You need big, fast lenses. I took a Sigma 150-500mm f/5-6.3, which is a lovely lens, but not really fast enough. Many of the best photo opportunities are either at dawn or dusk when the light is not great. At 300mm, you really want to be shooting at 1/300s or faster to get the animals sharp. This was simply not possible with the Sigma lens unless I pushed the ISO right up (thus introducing noise). Next time, I will be hiring either a Canon 400mm f/2.8 or the new Sigma 120-300mm f/2.8. I would say that 80% of my shots would have been fine with a 300mm lens. The other 20% needed a little more reach (fixed by a 1.4x converter at the expense of 1 stop), or a much wider angle, which is where the backup camera comes in to play. [Edit] On my next trip, I did take a Sigma 120-300mm f/2.8 and I had many more “keepers”. A full frame body would have helped get even more in low light where I could have pushed the ISO a bit more than I can with an EOS 7D. It really boils down to affordability. Canon and Nikon both have a 200-400mm f/4 lens available, and the Canon variety has a built in 1.4x extender (I don’t know about the Nikon). This is as close to a perfect Safari lens as you would wish for, but at over £8000 to buy or £500 to hire for a week you need to be experienced enough to use it and avoid disappointment. An APS-C sensor gives you the extra crop-factor without losing the 1-2 stops of light you would with a full frame/extender combo, but the better ISO performance of full frame balances that anyway – horses for courses really. Take what you can afford and what will fit in your camera bag.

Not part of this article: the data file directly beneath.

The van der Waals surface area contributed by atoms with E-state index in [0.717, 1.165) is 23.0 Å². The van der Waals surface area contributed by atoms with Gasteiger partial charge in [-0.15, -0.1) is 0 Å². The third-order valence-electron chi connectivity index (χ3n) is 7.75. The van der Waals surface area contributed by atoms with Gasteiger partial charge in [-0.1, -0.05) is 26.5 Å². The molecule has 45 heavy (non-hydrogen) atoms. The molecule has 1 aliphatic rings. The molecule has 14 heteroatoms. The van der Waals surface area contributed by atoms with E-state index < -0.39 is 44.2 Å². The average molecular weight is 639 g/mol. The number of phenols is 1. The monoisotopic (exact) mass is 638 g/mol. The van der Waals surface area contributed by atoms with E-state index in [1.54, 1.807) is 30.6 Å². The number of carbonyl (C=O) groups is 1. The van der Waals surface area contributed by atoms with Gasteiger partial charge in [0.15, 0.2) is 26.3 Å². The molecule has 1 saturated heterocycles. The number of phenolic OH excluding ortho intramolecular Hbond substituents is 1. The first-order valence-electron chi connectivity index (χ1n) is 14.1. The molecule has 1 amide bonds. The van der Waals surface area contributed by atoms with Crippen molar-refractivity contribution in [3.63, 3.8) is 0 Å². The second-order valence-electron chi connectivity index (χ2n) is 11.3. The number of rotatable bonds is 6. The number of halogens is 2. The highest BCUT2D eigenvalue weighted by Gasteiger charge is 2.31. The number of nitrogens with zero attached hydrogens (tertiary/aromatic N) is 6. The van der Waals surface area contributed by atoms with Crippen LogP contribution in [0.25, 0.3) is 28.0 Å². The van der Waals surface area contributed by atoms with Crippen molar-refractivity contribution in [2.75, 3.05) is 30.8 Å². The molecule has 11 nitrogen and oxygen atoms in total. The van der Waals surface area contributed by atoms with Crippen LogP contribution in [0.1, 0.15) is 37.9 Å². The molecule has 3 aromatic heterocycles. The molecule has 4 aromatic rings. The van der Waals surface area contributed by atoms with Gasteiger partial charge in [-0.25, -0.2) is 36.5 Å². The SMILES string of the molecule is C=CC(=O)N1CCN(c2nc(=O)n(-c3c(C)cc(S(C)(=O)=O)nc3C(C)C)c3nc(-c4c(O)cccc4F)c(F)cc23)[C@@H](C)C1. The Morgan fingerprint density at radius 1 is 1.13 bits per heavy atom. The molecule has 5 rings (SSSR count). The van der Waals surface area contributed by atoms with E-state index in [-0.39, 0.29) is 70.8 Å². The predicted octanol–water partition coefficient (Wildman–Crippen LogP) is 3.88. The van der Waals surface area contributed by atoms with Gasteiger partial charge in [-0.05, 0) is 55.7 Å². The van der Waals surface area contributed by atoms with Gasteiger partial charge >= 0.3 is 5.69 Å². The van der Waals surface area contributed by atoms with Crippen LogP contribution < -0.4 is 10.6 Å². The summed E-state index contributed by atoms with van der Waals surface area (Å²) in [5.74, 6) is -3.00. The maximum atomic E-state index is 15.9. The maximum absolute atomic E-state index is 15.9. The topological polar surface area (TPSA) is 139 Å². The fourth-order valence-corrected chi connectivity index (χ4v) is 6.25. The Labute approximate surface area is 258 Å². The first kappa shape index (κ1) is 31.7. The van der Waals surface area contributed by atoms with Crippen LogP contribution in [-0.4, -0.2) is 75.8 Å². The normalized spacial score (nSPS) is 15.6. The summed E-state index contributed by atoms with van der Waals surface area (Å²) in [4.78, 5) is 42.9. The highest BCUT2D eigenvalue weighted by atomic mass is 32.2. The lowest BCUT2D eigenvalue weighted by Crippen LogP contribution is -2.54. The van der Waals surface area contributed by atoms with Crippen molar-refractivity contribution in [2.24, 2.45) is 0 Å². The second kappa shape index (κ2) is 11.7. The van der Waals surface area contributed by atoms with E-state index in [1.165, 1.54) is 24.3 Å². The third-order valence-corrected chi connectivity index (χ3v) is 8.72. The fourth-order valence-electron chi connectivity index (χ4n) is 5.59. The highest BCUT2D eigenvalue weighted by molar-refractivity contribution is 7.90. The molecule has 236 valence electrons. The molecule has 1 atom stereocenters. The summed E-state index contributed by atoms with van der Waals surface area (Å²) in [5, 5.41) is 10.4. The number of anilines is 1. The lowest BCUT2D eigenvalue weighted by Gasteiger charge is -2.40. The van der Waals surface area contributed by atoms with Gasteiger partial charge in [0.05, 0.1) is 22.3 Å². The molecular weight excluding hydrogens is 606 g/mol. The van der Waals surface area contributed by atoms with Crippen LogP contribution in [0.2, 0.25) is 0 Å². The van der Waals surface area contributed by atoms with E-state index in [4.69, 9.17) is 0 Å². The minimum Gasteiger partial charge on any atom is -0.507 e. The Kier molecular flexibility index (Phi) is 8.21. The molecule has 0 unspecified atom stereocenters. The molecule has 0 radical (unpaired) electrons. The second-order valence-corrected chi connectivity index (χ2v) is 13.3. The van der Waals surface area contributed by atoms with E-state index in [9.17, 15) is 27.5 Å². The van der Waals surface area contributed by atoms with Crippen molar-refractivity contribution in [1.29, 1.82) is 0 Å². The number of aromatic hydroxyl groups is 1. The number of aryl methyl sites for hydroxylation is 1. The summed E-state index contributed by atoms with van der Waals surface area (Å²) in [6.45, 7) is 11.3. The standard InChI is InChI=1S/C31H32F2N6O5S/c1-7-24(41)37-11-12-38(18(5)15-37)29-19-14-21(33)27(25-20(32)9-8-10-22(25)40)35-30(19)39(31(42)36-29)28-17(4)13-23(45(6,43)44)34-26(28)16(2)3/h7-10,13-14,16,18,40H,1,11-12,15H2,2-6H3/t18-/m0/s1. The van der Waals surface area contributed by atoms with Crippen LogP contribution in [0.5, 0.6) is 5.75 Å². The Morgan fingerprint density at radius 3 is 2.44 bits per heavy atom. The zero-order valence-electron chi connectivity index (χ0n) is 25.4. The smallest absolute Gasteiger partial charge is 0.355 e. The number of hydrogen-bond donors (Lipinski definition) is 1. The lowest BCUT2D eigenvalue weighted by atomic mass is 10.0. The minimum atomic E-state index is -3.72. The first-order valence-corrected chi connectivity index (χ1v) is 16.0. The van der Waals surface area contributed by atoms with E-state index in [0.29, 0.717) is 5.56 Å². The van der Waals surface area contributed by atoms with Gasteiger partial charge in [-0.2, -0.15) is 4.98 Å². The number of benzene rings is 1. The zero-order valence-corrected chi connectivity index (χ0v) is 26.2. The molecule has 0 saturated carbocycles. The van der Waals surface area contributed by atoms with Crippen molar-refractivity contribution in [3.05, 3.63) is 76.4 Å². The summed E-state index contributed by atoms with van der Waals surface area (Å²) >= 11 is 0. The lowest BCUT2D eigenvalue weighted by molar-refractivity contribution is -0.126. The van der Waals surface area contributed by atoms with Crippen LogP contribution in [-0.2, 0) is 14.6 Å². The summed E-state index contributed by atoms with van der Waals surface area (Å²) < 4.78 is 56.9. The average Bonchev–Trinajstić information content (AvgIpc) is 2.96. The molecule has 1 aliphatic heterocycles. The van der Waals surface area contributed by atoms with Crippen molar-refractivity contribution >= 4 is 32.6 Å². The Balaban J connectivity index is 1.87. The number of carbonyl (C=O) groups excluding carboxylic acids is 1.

The next tip is – take a backup camera. If you don’t have a second DSLR body to take with you , I recommend either hiring one or as I did, buy one on eBay and sell it again when you get back. The latter being by far the cheapest option (I made a profit!). There are a couple of good reasons to take one. The first being that you have spent a lot of money on the trip and you would be immensely disappointed if your camera packed up on the first day. There is nowhere to buy one once you are there and others will be very reluctant to lend you theirs. Secondly, it’s a dusty place and things happen fast. You don’t want to be swapping lenses all the time if it can be avoided. You can be zoomed in to a leopard 200m away and an elephant might appear within 20m of the vehicle. A 400mm lens is not going to be any good, so you need to have a wider angle lens already on the backup camera and ready to shoot. I used a 17-85mm f/4-5.6 which got me out of trouble most of the time.